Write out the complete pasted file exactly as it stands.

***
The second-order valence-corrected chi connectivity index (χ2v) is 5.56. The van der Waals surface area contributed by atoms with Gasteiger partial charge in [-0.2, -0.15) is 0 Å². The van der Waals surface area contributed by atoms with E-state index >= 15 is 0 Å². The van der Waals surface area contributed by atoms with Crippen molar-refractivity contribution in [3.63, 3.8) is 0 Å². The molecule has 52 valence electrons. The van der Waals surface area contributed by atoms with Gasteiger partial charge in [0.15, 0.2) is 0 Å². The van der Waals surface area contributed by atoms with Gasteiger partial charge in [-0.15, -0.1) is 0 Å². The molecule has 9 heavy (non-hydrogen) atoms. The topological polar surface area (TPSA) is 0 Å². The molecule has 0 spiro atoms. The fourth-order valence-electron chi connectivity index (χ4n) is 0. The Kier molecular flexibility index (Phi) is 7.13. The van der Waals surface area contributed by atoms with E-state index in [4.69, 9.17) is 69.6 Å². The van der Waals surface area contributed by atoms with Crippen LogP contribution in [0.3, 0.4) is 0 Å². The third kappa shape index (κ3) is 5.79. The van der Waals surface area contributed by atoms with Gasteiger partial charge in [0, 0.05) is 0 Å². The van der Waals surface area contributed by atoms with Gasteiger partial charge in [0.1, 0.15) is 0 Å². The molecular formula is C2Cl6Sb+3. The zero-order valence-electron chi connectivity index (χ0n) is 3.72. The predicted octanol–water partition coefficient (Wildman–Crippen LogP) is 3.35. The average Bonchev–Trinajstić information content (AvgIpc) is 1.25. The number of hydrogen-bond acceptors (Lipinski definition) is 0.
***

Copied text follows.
The second-order valence-corrected chi connectivity index (χ2v) is 5.56. The van der Waals surface area contributed by atoms with Gasteiger partial charge in [-0.2, -0.15) is 0 Å². The van der Waals surface area contributed by atoms with E-state index >= 15 is 0 Å². The van der Waals surface area contributed by atoms with Crippen molar-refractivity contribution in [3.63, 3.8) is 0 Å². The molecule has 52 valence electrons. The van der Waals surface area contributed by atoms with Gasteiger partial charge in [0.15, 0.2) is 0 Å². The van der Waals surface area contributed by atoms with Gasteiger partial charge in [-0.15, -0.1) is 0 Å². The molecule has 9 heavy (non-hydrogen) atoms. The topological polar surface area (TPSA) is 0 Å². The molecule has 0 spiro atoms. The fourth-order valence-electron chi connectivity index (χ4n) is 0. The Kier molecular flexibility index (Phi) is 7.13. The van der Waals surface area contributed by atoms with E-state index in [4.69, 9.17) is 69.6 Å². The van der Waals surface area contributed by atoms with Crippen LogP contribution in [0.3, 0.4) is 0 Å². The third kappa shape index (κ3) is 5.79. The van der Waals surface area contributed by atoms with Gasteiger partial charge in [0, 0.05) is 0 Å². The van der Waals surface area contributed by atoms with Gasteiger partial charge in [0.1, 0.15) is 0 Å². The molecular formula is C2Cl6Sb+3. The zero-order valence-electron chi connectivity index (χ0n) is 3.72. The predicted octanol–water partition coefficient (Wildman–Crippen LogP) is 3.35. The average Bonchev–Trinajstić information content (AvgIpc) is 1.25. The number of hydrogen-bond acceptors (Lipinski definition) is 0.